I guess that I have been lucky that I tried many wines, when I first started my self-studies. Since I was just talking about a Rhone style wine in California, I guess I should mention the real thing as well. As I look back, I really have not mentioned that many wines from Chateauneuf-du-Pape and I should have. Chateauneuf-du-Pape actually means “new castle of the Pope” and goes back to the Fourteenth Century during the time of Pope Clement V, the same Pope that is honored on the wine from Graves Chateau Pape Clement. Pope Clement chose Avignone as his new seat and the town has been historical ever since.
Chateauneuf-du-Pape wines were listed originally as being from Avignone, in the 1920’s one of the Barons came up with the paper listing quality conditions about the area, and it actually became the precursor to the appellation system that is now in France, and copied around the world. The area is one of the most arid of the Rhone Valley and there are very stringent rules even about watering of the vines. They make both red and white Chateauneuf-du-Pape wines, but the red wine is the most famous and honored. There are about eighteen grape varietals that are allowed by law to be used, but the main three are: Grenache, Syrah and Mourvedre.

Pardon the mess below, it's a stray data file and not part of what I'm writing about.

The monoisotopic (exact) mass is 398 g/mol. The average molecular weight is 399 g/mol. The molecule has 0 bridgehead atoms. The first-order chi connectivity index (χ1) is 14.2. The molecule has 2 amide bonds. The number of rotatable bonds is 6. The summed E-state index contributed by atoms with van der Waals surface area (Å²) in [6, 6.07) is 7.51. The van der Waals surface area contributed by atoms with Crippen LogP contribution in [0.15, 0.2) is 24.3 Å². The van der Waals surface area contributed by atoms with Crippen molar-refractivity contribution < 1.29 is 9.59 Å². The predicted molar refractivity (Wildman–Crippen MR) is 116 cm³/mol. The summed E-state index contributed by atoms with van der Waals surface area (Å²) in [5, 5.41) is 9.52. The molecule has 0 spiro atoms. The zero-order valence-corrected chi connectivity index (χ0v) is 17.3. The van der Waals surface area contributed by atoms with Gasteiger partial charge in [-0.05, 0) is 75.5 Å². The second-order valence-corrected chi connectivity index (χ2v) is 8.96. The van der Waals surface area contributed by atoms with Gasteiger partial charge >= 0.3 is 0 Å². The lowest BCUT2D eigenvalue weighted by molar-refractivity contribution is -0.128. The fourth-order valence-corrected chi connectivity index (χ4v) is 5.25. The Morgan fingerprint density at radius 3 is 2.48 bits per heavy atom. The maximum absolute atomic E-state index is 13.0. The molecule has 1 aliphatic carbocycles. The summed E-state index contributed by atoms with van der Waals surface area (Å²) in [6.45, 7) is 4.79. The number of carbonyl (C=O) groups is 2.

As I stated earlier, in my youth I wanted to learn about different wine styles and I attempted to buy wines from many different areas to see what I would like and for future selections. I have to say that three of them, which I looked up, are still being produced. The first was a generic regional wine by the negociant Barton & Guestier. Another wine that I tried was under the umbrella of Alexis Lichine & Co. and that was Domaine de Nalys 1973 and it was an estate bottled wine. The third bottle of wine was Chateau de la Gardine 1971 and it was also an estate bottled wine. Chateau de la Gardine is made in the classic tradition of equal parts Grenache, Syrah and Mourvedre and they will probably continue this method as it works perfectly for them